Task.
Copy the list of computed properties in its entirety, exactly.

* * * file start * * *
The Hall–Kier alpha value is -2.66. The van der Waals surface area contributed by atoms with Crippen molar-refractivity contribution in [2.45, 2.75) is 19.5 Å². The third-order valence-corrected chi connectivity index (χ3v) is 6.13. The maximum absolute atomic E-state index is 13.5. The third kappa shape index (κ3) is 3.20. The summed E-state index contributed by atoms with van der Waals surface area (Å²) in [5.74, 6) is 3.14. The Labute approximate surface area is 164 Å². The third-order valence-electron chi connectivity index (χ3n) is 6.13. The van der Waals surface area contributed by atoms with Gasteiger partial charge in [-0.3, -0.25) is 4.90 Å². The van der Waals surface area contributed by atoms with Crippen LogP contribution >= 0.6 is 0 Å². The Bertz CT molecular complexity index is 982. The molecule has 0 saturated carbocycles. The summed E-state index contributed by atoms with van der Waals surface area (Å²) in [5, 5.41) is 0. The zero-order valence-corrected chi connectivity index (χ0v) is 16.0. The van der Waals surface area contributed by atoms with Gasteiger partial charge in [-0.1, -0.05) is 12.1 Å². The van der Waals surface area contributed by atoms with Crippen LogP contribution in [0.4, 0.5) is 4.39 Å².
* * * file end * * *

The Hall–Kier alpha value is -2.66. The van der Waals surface area contributed by atoms with Crippen molar-refractivity contribution in [2.45, 2.75) is 19.5 Å². The third-order valence-corrected chi connectivity index (χ3v) is 6.13. The maximum absolute atomic E-state index is 13.5. The third kappa shape index (κ3) is 3.20. The summed E-state index contributed by atoms with van der Waals surface area (Å²) in [5.74, 6) is 3.14. The Labute approximate surface area is 164 Å². The third-order valence-electron chi connectivity index (χ3n) is 6.13. The van der Waals surface area contributed by atoms with Gasteiger partial charge in [-0.3, -0.25) is 4.90 Å². The van der Waals surface area contributed by atoms with Crippen LogP contribution >= 0.6 is 0 Å². The Bertz CT molecular complexity index is 982. The molecule has 0 saturated carbocycles. The summed E-state index contributed by atoms with van der Waals surface area (Å²) in [5, 5.41) is 0. The zero-order valence-corrected chi connectivity index (χ0v) is 16.0. The van der Waals surface area contributed by atoms with Gasteiger partial charge in [-0.1, -0.05) is 12.1 Å². The van der Waals surface area contributed by atoms with Crippen LogP contribution in [0.4, 0.5) is 4.39 Å².